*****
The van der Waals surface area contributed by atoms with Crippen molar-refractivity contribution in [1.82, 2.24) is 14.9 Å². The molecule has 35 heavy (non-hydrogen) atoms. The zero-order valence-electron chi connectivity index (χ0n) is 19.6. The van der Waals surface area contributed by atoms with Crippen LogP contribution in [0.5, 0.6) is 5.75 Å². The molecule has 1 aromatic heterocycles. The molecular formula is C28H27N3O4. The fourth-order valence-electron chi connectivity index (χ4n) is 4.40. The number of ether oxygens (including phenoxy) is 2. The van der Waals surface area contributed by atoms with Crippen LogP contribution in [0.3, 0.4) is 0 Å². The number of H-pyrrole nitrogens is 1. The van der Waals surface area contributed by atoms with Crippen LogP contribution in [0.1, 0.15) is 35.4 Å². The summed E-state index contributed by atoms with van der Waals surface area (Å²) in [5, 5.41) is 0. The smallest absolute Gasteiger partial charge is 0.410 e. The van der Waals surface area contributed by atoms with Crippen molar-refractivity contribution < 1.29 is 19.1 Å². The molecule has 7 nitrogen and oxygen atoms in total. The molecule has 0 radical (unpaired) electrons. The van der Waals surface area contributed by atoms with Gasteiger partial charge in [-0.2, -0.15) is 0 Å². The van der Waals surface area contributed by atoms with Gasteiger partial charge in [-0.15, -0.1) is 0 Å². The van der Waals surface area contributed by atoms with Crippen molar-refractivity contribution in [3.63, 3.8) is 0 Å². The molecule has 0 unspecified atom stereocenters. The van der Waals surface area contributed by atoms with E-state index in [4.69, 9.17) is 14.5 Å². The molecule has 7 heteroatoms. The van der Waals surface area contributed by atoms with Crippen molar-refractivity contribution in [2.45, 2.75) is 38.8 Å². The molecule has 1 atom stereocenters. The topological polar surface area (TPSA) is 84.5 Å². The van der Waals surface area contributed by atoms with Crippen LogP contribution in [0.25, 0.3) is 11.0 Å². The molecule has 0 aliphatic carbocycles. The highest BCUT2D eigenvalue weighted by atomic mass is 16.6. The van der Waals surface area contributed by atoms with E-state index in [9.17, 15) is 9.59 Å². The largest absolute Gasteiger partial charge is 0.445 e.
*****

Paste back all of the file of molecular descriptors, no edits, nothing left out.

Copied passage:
The van der Waals surface area contributed by atoms with Crippen molar-refractivity contribution in [1.82, 2.24) is 14.9 Å². The molecule has 35 heavy (non-hydrogen) atoms. The zero-order valence-electron chi connectivity index (χ0n) is 19.6. The van der Waals surface area contributed by atoms with Crippen LogP contribution in [0.5, 0.6) is 5.75 Å². The molecule has 1 aromatic heterocycles. The molecular formula is C28H27N3O4. The fourth-order valence-electron chi connectivity index (χ4n) is 4.40. The number of ether oxygens (including phenoxy) is 2. The van der Waals surface area contributed by atoms with Crippen LogP contribution in [0.3, 0.4) is 0 Å². The number of H-pyrrole nitrogens is 1. The van der Waals surface area contributed by atoms with Crippen LogP contribution in [0.1, 0.15) is 35.4 Å². The summed E-state index contributed by atoms with van der Waals surface area (Å²) in [5, 5.41) is 0. The smallest absolute Gasteiger partial charge is 0.410 e. The van der Waals surface area contributed by atoms with Crippen molar-refractivity contribution < 1.29 is 19.1 Å². The molecule has 7 nitrogen and oxygen atoms in total. The molecule has 0 radical (unpaired) electrons. The van der Waals surface area contributed by atoms with Gasteiger partial charge in [-0.2, -0.15) is 0 Å². The van der Waals surface area contributed by atoms with Gasteiger partial charge in [-0.15, -0.1) is 0 Å². The van der Waals surface area contributed by atoms with Crippen molar-refractivity contribution in [3.63, 3.8) is 0 Å². The molecule has 0 unspecified atom stereocenters. The van der Waals surface area contributed by atoms with E-state index in [4.69, 9.17) is 14.5 Å². The molecule has 7 heteroatoms. The van der Waals surface area contributed by atoms with Crippen molar-refractivity contribution in [2.45, 2.75) is 38.8 Å². The molecule has 1 atom stereocenters. The topological polar surface area (TPSA) is 84.5 Å². The van der Waals surface area contributed by atoms with Crippen LogP contribution in [0.25, 0.3) is 11.0 Å². The molecule has 0 aliphatic carbocycles. The highest BCUT2D eigenvalue weighted by atomic mass is 16.6. The van der Waals surface area contributed by atoms with E-state index in [9.17, 15) is 9.59 Å². The largest absolute Gasteiger partial charge is 0.445 e.